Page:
All one needs to do is write to the Rose Library, sign a waiver, and you will receive a login to access the materials in The Keep. The tapes are really interesting but must be listened to with the volume on high, but beware that occasional shouts and laughter and other noises (phones, babies, toddlers, airplanes, cars, motorcycles, sirens, matches being struck) frequently appear and thus you could blow out your eardrums. Please note there is Ted Hughes material in this as well. And, bonus material is digitized home video from Gerald Hughes' Christmas 1964 visit to England. There are two: one is centered in London and features, very briefly, Ted Hughes and Assia Wevill. Another one is from North Tawton, Yorkshire, and Ireland and features many Court Green, Hughes family members, The Beacon, and more. Elizabeth Sigmund (then Compton) appears twice. As well as Plath's cats Tiger-Pieker and Skunky-Bunks. 

Upon listening to nearly all the tapes now, it is evident that the finding aid to the collection is wanting. As critical as that sounds, the finding is still very useful and it takes Plath specialists, sometimes, to really sort things out. Especially since it is clear the tape labels by Rosenstein are, well, fairly inaccurate. The following is a list of actual interviewees. It is organized by Emory's ID number for the audio recording. I have passed this along to them so hopefully the finding aid will be updated too. What is misleading is that though there are two tapes, for example, of Winifred Davies and one with Al Alvarez, there is no indication under their names (as of today) that there is any digital content for them. So please read the finding aid very carefully. I have been listening to the tapes in alphabetical order, but part of me wishes I had listened to them in chronological order. And frustratingly, most of the interview tapes are showing as "undated"; yet Rosenstein's typed notes are dated. The staff really should work with the paper part of the collection to enrich the audio part of the collection.  

I recommend strongly supporting the Rose Library if you take advantage of this opportunity to get archives fever remotely. Even a small amount of money can help and there are several bucket that are appropriate including Digitization (MARBL Fund for Excellence/Linda Matthews fund) and literary acquisitions (Literary Collections Fund).

OK, so, it might be kind of confusing and I am sorry about that, but below is a list of corrections. 

id v5zq0 & id v6mpw are Dr Ruth Beuscher, or, Barnhouse as is listed in the Finding Aid. Dr. Beuscher further exemplifies how dodgy she was as a psychiatrist by reading her therapy notes to Rosenstein. We know she read the McLean files into a tape (that tape was sent to Frieda Hughes), too.  In the finding aid, v6mpw is listed as "Miss Morton" which I think must be intentionally misleading.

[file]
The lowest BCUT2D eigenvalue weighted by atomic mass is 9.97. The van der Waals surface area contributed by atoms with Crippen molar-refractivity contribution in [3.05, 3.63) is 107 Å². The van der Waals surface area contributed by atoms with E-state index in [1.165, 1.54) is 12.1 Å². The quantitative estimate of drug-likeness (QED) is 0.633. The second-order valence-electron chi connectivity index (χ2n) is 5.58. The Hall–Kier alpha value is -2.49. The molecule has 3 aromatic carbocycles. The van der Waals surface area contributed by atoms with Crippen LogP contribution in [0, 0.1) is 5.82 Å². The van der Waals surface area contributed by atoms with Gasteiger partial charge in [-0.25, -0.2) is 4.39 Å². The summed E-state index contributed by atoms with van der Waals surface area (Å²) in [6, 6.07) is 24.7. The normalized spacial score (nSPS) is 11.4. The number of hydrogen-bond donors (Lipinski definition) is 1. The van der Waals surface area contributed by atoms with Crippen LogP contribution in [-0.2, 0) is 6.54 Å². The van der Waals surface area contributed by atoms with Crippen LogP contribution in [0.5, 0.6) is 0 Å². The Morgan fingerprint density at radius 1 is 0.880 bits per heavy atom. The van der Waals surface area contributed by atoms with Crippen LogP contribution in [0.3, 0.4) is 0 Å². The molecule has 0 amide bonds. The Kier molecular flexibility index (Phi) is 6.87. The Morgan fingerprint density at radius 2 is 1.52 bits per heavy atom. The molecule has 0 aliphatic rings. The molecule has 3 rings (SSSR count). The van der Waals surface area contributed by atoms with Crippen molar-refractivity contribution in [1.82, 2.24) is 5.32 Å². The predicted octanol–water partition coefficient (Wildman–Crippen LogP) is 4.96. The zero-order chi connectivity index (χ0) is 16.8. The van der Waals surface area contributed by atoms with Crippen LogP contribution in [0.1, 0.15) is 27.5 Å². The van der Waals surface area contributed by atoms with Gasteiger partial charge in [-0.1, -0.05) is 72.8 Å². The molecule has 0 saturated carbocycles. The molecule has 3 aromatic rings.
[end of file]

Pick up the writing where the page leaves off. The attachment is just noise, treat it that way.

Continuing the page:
id v48t8 Nancy Axworthy also briefly features Elizabeth Compton Sigmund (who stopped by). Not sure this is worth adding but just thought I'd mention it.

id v79g6 is the second part of Winifred Davies (it continues v48qv).

id v549v is Norman Bailey Part 2. At 57:54 it ends and a couple of seconds later it begins the interview with Dan Jacobson to the end of the tape, about five minutes. 

Then, confusingly, v54jt continues the Dan Jacobson interview for nearly two minutes... but then switches to the beginning of the Norman Bailey interview. Very peculiar... I don't envy the cataloger who has to explain that in the finding aid! 

idv54jt concludes Dan Jacobson; but at about 1:46 in changes to Norman Bailey.

id v62p7 is Edward Lucie-Smith, not Peter Orr.

"Alda" Macedo is Helder Macedo.

In the finding aid under Roche there is an AV listing that reads "interview recording, part three, undated" but there is no [Digital/digitized copy] notation underneath it. Will that be digitized sometime? It's situated in the finding aid just above Box 3 Folder 14.  (It was determined that this tape was blank the whole way through.)

id v76xp is M. L. Rosenthal.

id v54c4 is Nancy Hunter Steiner (Part 1).

id v54b0 is Nancy Hunter Steiner (Part 2) to 3:57; then Richard Wertz to 38:03; then Lorna and David Secker-Walker to 39:06; then "Rudy" & HR making a test telephone recording to 45:57; and then an English man and woman to end.

idv77r3 is Marcia Brown Stern for the first 29 minutes; the rest of the tape is part of Sally Brody.

id v75v9 is definitely Faye Weldon.

id v78dt is J Melvin Woody to about 19:45 and then switches to a completely-unrelated-to-Plath Group Conversation.

id v7b52 is Carl Zorn.

id v7b4x is Carl Zorn until about 38:17 and then switches to a (probably bootlegged?) recording of Aurelia Schober Plath talking about Letters Home and The Bell Jar with an audience. Rosenstein and another woman listening to the recording and commenting.

Also, in the finding aid under Merwin, the reference number for the Lameyer portion of the tape reads id z52r4 but it should be v5zr4. Or vice versa.

And, under Peter Orr, id v6mq7 should be v6mq1. Or vice versa.

All links accessed 5 and 9 November 2020.

06 November 2020

Sylvia Plath in TLS

Sylvia Plath published two poems in the 6 November 1959 issue of TLS (Times Literary Supplement). They appeared just at the end of her time at Yaddo, and mere weeks before she sailed from New York back to England, for good. The TLS is a large format periodical printed on newspaper paper. Back in 1959 the issues were very big, certainly much bigger than it is today.

This title is harder to come by, and indeed I believe its format also makes it more difficult to find in the original. But I was able to locate and acquire a copy recently with the help of some "tip" money a few kind people sent. See, I told you I would use it for Plath stuff! How I am going to store it is a question since it is a bigger item and the paper rather more fragile (acidic, brittle) than the kind used in magazines and journals.